Presidential election years in the U.S. provide Christians an opportunity to reflect upon our faith and how it applies to our lives as citizens and to the public issues that affect us all.
I’d like to take Tuesdays throughout 2016 to discuss matters like these. To prompt my own thinking and to give us material for these conversations, I’ve chosen three books to work through this year. These were recommended by Harold K. Bush in a book review at Christianity Today about John D. Wilsey’s book, American Exceptionalism and Civil Religion: Reassessing the History of an Idea. Here is what Bush said:
For Christian readers wishing to engage these issues, among the most helpful recent resources are Richard Hughes’s Christian America and the Kingdom of God (2009) and John Fea’s outstanding Was America Founded As a Christian Nation? (2011). Hughes gives voice to some of the fear and trembling about America’s legacy that inspires leftist critique, within and beyond the church. In some respects, Fea strikes an important balance to this more critical and disapproving account. His study is well-balanced, well-documented, and impressive in its willingness to give both sides a hearing.
American Exceptionalism and Civil Religion builds effectively on these previous works.
We begin today with a quote from Richard Hughes’s introduction to Christian America and the Kingdom of God. I do so to set in place the term “civil religion,” which I’m using as the theme of this series.
The term goes back to an influential essay in 1967 by sociologist Robert Bellah in which he distinguished American cultural “Christianity” from biblical Christianity. Hughes agrees with Bellah that the idea of America as a “Christian Nation” is accurate in some respects but most certainly not in others.
It is not outlined as such in our Constitution, so it is not a legal designation. However, it does describe an unofficial ethos that is pervasive in the cultural and ceremonial experience of the United States. This civil “Christian” culture is not specifically “Christian” in the biblical sense, as Hughes notes:
…it can speak of God, but it may or may not speak of Christ. It can speak of morality, but it may or may not speak of divine revelation. It can speak of endurance, but it may or may not speak of resurrection or eternal life. And it can speak of community, but it may or may not speak of the community of saints.
Many do not see or appreciate the differences.
Hughes gives several examples of how various individuals, groups, and state and local governments have tried to enshrine the idea of America as a “Christian Nation” into law and into our cultural and ceremonial observances and notes that the Civil War was an important time in which Christianity became thoroughly infused with cultural presuppositions. Historian Mark Noll has written a book describing the Civil War as a “theological crisis” in the country, a major turning point in American religious thought. Richard Hughes gives one example for us from that period to consider today:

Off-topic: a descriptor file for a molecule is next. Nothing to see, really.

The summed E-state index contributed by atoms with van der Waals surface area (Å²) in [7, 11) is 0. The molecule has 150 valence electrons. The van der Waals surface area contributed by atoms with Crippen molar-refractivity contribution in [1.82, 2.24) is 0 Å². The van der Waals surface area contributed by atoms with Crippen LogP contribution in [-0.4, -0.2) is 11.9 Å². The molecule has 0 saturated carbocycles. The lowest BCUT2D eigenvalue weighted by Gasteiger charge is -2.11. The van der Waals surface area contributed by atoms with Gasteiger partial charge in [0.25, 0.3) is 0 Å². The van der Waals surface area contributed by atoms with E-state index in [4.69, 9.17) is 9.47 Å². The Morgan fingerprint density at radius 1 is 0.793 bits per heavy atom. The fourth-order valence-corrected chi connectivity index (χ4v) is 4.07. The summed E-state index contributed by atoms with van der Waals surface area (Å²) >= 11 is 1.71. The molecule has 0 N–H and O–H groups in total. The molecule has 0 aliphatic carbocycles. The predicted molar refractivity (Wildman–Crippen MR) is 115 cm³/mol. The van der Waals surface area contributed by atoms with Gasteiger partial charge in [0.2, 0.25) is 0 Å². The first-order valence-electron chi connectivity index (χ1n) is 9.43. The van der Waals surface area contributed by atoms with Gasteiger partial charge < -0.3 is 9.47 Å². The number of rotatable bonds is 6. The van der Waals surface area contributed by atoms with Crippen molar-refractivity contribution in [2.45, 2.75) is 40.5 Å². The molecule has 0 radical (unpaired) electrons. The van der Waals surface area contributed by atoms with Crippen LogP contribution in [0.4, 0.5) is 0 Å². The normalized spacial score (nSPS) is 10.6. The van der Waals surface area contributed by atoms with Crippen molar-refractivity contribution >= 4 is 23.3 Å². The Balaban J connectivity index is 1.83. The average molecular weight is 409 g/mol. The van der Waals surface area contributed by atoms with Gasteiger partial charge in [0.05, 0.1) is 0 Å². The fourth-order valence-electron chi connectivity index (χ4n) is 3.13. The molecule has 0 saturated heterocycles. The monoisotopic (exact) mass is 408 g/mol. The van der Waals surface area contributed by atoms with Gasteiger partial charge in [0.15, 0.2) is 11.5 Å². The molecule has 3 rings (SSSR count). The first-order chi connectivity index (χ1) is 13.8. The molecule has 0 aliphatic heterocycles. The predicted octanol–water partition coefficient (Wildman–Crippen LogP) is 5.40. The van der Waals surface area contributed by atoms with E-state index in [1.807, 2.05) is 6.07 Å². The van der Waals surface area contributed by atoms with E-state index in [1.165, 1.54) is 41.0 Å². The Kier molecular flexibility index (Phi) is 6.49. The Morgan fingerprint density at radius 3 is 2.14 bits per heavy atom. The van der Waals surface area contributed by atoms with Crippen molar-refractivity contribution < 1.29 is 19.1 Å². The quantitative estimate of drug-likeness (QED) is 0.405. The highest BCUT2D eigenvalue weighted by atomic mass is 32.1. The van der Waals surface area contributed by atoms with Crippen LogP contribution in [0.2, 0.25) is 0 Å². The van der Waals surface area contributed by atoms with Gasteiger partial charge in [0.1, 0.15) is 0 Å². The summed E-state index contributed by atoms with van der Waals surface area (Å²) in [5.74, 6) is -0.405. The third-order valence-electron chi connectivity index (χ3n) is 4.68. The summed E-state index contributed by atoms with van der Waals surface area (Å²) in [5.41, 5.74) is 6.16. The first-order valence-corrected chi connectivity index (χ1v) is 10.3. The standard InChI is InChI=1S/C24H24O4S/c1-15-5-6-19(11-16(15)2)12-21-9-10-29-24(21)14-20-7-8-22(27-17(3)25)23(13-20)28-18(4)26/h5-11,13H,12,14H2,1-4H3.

What is crucial to emphasize is this: America’s civic faith draws on Christianity at many points. Indeed, it overlaps with the Christian tradition in so many ways that many Christians fail to distinguish the one from the other. A single example of this profound overlapping will suffice: Julia Ward Howe’s “Battle Hymn of the Republic,” published in the Atlantic Monthly in 1862.
The first stanza of that majestic hymn that celebrates America’s civic faith equated “the glory of the coming of the Lord” with the cause of the republic in America’s Civil War. It then suggested that in the guns of the Union Army, God himself “hath loosed the fateful lightning of His terrible swift sword.” Indeed, Howe concluded, in the midst of that war, “His truth is marching on.”
The second stanza suggested that God was to be found “in the watch-fires of a hundred circling camps” as the army of the republic retired for the night. And there, in those camps, Howe affirmed, Americans could “read His righteous sentence by the dim and flaring lamps,” for “His day is marching on.”
The third stanza spoke of a “fiery gospel writ in burnished rows of steel,” thereby suggesting some connection between the gospel of Christ and the nation’s military agenda. The fourth stanza suggested that it was God who had sounded the trumpet summoning Americans to war, and then confused that war with the final judgment described in the Bible. Thus, through the power of the war, “He is sifting out the hearts of men before His judgment-seat.”
But the fifth stanza did the most to confuse America’s civic faith with the Christian religion, for it directly linked the work of Christ with the work of the Union army, and the cross of Christ with the cause of temporal freedom.
In the beauty of the lilies Christ was born across the sea;
With a glory in His bosom that transfigures you and me;
As He died to make men holy, let us die to make men free,
While God is marching on.
Over the years, millions of Christians have sung that song, fully convinced that they were singing a Christian hymn, or at least a hymn that was in keeping with the central themes of the Christian gospel. And to the extent that America is a Christian nation both culturally and ceremonially, they were right. But as we shall see in chapter three, the sentiments of “The Battle Hymn of the Republic” are altogether foreign to the message of the Christian faith if we measure those sentiments against the biblical vision of the kingdom of God.
Julia Ward Howe’s “Battle Hymn of the Republic” clearly celebrated certain aspects of America’s civil religion. But to the extent that it confused America’s civic faith with the Christian message, it also celebrated what I describe in this book as the ceremonial and cultural establishment of the Christian religion.